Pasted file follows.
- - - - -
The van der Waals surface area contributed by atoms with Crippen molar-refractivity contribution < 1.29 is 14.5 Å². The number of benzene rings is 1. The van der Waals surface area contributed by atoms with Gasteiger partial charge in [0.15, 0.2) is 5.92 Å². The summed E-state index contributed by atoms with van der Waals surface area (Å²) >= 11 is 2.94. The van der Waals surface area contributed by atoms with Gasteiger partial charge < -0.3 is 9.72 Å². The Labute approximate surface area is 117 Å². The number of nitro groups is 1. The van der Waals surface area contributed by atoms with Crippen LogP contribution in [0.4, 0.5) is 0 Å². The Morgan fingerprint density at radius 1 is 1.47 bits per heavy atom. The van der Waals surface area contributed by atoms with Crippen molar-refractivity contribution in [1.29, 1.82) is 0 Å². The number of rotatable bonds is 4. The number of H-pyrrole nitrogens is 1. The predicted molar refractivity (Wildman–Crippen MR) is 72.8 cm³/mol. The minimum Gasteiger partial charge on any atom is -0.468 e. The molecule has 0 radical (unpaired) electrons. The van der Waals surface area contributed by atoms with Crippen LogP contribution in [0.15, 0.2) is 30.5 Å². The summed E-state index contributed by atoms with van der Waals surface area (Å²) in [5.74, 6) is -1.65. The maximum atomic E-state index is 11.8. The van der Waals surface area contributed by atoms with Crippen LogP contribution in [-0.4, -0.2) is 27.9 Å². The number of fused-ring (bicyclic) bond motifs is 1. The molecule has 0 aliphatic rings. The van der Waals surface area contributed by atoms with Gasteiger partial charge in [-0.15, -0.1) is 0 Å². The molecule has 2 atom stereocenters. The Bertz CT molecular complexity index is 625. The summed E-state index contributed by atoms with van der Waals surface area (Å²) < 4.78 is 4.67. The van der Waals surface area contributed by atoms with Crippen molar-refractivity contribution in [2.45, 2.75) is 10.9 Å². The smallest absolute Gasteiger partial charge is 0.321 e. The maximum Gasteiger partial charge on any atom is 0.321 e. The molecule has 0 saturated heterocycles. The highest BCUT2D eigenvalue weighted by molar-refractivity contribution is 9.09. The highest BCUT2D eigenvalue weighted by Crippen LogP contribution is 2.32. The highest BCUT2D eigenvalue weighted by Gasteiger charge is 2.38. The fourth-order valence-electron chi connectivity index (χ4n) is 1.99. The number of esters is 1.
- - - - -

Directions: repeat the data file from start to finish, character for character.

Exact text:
The van der Waals surface area contributed by atoms with Crippen molar-refractivity contribution < 1.29 is 14.5 Å². The number of benzene rings is 1. The van der Waals surface area contributed by atoms with Gasteiger partial charge in [0.15, 0.2) is 5.92 Å². The summed E-state index contributed by atoms with van der Waals surface area (Å²) >= 11 is 2.94. The van der Waals surface area contributed by atoms with Gasteiger partial charge < -0.3 is 9.72 Å². The Labute approximate surface area is 117 Å². The number of nitro groups is 1. The van der Waals surface area contributed by atoms with Crippen LogP contribution in [0.4, 0.5) is 0 Å². The Morgan fingerprint density at radius 1 is 1.47 bits per heavy atom. The van der Waals surface area contributed by atoms with Crippen molar-refractivity contribution in [1.29, 1.82) is 0 Å². The number of rotatable bonds is 4. The number of H-pyrrole nitrogens is 1. The predicted molar refractivity (Wildman–Crippen MR) is 72.8 cm³/mol. The minimum Gasteiger partial charge on any atom is -0.468 e. The molecule has 0 radical (unpaired) electrons. The van der Waals surface area contributed by atoms with Crippen LogP contribution in [0.15, 0.2) is 30.5 Å². The summed E-state index contributed by atoms with van der Waals surface area (Å²) in [5.74, 6) is -1.65. The maximum atomic E-state index is 11.8. The van der Waals surface area contributed by atoms with Crippen LogP contribution in [-0.4, -0.2) is 27.9 Å². The number of fused-ring (bicyclic) bond motifs is 1. The molecule has 0 aliphatic rings. The van der Waals surface area contributed by atoms with Gasteiger partial charge in [-0.15, -0.1) is 0 Å². The molecule has 2 atom stereocenters. The Bertz CT molecular complexity index is 625. The summed E-state index contributed by atoms with van der Waals surface area (Å²) < 4.78 is 4.67. The van der Waals surface area contributed by atoms with Crippen molar-refractivity contribution in [2.45, 2.75) is 10.9 Å². The smallest absolute Gasteiger partial charge is 0.321 e. The maximum Gasteiger partial charge on any atom is 0.321 e. The molecule has 0 saturated heterocycles. The highest BCUT2D eigenvalue weighted by molar-refractivity contribution is 9.09. The highest BCUT2D eigenvalue weighted by Crippen LogP contribution is 2.32. The highest BCUT2D eigenvalue weighted by Gasteiger charge is 2.38. The fourth-order valence-electron chi connectivity index (χ4n) is 1.99. The number of esters is 1.